Thought-provoking questions, lively discussion at IP Day Diversity Breakfast

  • June 08, 2017

Building on the success of last year’s inaugural “Diversity Networking Breakfast,” intellectual property lawyers once again kicked off the CBA’s annual IP day with a lively and thought provoking discussion of diversity issues facing our profession. The breakfast gathering was followed by a full day of IP CLE culminating in a black tie dinner held at the Canadian War Museum in Ottawa. 

IP Day Town HallModerated by Nisha Anand (Gilbert’s), the panelists, Justice Henry Brown and Madam Prothonotary Mireille Tabib from the Federal Court of Canada, Dominique Hussey (Bennett Jones), and Yael Bienenstock (Torys), provided unique perspectives on diversity from both the bench and the bar. 

To open the discussion and encourage candid answers to tough questions, Nisha Anand lauded the interview of Marguerite Ethier (then of Lenczner’s) in November 2015. Ms. Ethier provided the profession with a frank (and some would say unpopular) view into her experience as a lawyer, especially in her early years of practice. The interview led to tremendous discussion in the bar – especially among young women going through similar issues today. Thankfully, each of the panelists was similarly forthright about their views, leading to a thoughtful discussion.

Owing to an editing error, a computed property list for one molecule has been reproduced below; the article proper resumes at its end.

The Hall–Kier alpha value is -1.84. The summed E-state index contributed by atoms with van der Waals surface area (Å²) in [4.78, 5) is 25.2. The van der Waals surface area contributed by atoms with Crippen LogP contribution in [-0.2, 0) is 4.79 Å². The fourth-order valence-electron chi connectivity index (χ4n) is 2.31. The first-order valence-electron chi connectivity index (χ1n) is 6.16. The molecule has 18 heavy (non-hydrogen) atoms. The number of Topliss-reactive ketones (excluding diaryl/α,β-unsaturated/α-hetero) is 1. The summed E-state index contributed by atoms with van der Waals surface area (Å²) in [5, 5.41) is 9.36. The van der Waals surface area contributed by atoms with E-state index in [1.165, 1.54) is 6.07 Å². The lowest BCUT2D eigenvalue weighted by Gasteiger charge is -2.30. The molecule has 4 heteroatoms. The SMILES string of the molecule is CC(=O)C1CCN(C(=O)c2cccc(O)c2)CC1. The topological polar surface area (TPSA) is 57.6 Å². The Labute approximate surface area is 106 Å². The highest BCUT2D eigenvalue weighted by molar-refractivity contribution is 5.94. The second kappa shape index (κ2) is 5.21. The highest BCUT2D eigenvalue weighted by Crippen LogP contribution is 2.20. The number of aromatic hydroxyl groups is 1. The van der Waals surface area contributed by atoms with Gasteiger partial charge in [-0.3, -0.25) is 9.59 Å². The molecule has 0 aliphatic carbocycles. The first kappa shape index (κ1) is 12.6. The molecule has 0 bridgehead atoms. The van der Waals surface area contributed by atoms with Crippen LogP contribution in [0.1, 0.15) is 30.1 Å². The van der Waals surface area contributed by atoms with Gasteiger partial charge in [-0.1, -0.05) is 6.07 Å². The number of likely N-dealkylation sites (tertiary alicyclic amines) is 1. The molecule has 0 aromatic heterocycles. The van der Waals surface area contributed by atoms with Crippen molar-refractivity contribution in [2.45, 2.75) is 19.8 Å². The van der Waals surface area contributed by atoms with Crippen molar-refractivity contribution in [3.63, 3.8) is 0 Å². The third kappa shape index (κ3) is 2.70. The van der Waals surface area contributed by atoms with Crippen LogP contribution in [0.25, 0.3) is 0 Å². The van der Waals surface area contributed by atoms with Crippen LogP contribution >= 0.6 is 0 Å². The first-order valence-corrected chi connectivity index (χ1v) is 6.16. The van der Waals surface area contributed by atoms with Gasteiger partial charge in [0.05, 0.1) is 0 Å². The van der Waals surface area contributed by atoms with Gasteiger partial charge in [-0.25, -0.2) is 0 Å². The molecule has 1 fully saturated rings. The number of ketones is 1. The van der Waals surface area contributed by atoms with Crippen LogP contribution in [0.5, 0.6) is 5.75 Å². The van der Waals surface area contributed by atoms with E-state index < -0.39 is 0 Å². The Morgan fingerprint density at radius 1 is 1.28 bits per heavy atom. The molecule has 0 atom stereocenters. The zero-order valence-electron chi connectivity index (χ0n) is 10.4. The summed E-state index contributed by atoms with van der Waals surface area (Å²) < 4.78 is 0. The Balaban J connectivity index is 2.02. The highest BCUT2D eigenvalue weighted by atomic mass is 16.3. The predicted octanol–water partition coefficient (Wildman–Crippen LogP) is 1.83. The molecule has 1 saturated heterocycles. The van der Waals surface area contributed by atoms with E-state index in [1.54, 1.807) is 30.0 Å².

Each of the panelists began by telling their personal stories or views on diversity, which ranged from thought-provoking to heartbreaking to hilarious. Prothonotary Tabib spoke about her experiences entering school in a small town with her father’s “foreign” accent and family name, and later being the only woman in a male-dominated department at her firm. Justice Brown enlightened the audience about the feeling of being perceived as “other” and the subtext of not belonging. Yael Bienenstock spoke about going through law school and early years of practice while at the same time having a large family with young children. And for those of us that thought that Canada is truly the land of equal opportunity, Dominique Hussey taught us that outright racism is alive and well in this country, especially as a child growing up in small town Ontario.

IP Day Town HallRegardless of their perspectives, the panelists highlighted the same themes: it is only when we are truly ourselves that we are able to be the best lawyers that we can be – and that mandates not hiding our differences, but embracing them; when we see diversity it means we are succeeding in providing opportunities for the best lawyers from all walks of life to thrive in this profession; and while the IP bar has come a long way, there is still work to do.

Nisha Anand had thought provoking questions for the panelists. Why should we strive for diversity in our profession? What do we think about quotas, or targets as a vehicle to increase diversity? When three lawyers are up for partnership, and the top two in business development are men, do we offer partnership to the number three who is a women? That one had the panelists tossing the question around like a hot potato, but they were saved by an answer from the audience – if this happens year after year, then we are doing something wrong.

Animated discussions continued through breakfast and throughout the day, as lawyers from different generations and backgrounds contemplated what diversity means to them and how we as a community can strive to achieve it. And the conversation still continues – looking forward to next year!

Nisha Anand is a partner with Gilbert’s LLP and Yael Bienenstock is counsel with Tory’s LLP.